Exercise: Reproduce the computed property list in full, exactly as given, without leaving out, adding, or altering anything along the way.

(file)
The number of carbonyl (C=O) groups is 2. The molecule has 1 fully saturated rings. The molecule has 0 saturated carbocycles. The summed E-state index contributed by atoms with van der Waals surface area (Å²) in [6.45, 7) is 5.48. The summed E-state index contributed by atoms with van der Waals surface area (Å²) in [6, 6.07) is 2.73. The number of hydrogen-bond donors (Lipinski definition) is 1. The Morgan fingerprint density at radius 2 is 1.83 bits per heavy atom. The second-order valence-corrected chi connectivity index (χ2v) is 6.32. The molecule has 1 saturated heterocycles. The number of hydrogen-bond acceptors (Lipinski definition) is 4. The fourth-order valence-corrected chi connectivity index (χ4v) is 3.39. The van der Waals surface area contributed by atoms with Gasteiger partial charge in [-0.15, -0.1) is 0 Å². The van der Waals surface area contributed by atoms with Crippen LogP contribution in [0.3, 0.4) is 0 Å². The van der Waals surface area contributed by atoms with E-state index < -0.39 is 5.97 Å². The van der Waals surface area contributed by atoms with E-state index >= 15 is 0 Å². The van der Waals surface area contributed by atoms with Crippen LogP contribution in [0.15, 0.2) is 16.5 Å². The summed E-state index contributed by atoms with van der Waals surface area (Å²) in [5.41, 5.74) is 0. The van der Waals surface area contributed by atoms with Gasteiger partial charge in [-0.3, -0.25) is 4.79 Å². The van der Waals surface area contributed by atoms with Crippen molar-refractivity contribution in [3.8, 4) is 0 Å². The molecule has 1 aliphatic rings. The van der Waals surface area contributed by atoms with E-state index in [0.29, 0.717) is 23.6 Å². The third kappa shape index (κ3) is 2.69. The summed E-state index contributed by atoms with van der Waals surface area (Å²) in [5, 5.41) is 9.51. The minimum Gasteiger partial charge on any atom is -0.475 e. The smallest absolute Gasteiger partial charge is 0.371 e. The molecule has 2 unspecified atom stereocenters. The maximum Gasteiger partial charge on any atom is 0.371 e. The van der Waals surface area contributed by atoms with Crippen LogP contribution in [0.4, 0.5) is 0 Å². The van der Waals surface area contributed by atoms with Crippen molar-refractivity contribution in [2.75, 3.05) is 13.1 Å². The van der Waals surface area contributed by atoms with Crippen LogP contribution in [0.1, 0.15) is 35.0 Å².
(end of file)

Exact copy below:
The number of carbonyl (C=O) groups is 2. The molecule has 1 fully saturated rings. The molecule has 0 saturated carbocycles. The summed E-state index contributed by atoms with van der Waals surface area (Å²) in [6.45, 7) is 5.48. The summed E-state index contributed by atoms with van der Waals surface area (Å²) in [6, 6.07) is 2.73. The number of hydrogen-bond donors (Lipinski definition) is 1. The Morgan fingerprint density at radius 2 is 1.83 bits per heavy atom. The second-order valence-corrected chi connectivity index (χ2v) is 6.32. The molecule has 1 saturated heterocycles. The number of hydrogen-bond acceptors (Lipinski definition) is 4. The fourth-order valence-corrected chi connectivity index (χ4v) is 3.39. The van der Waals surface area contributed by atoms with Gasteiger partial charge in [-0.15, -0.1) is 0 Å². The van der Waals surface area contributed by atoms with Crippen LogP contribution in [0.3, 0.4) is 0 Å². The van der Waals surface area contributed by atoms with E-state index < -0.39 is 5.97 Å². The van der Waals surface area contributed by atoms with E-state index >= 15 is 0 Å². The van der Waals surface area contributed by atoms with Crippen LogP contribution in [0.15, 0.2) is 16.5 Å². The summed E-state index contributed by atoms with van der Waals surface area (Å²) in [5.41, 5.74) is 0. The van der Waals surface area contributed by atoms with Gasteiger partial charge in [-0.3, -0.25) is 4.79 Å². The van der Waals surface area contributed by atoms with Crippen molar-refractivity contribution in [3.8, 4) is 0 Å². The molecule has 1 aliphatic rings. The van der Waals surface area contributed by atoms with E-state index in [0.29, 0.717) is 23.6 Å². The third kappa shape index (κ3) is 2.69. The summed E-state index contributed by atoms with van der Waals surface area (Å²) in [5, 5.41) is 9.51. The minimum Gasteiger partial charge on any atom is -0.475 e. The smallest absolute Gasteiger partial charge is 0.371 e. The molecule has 2 unspecified atom stereocenters. The maximum Gasteiger partial charge on any atom is 0.371 e. The van der Waals surface area contributed by atoms with Crippen LogP contribution in [0.4, 0.5) is 0 Å². The van der Waals surface area contributed by atoms with Crippen molar-refractivity contribution in [2.75, 3.05) is 13.1 Å². The van der Waals surface area contributed by atoms with Crippen LogP contribution in [0.1, 0.15) is 35.0 Å².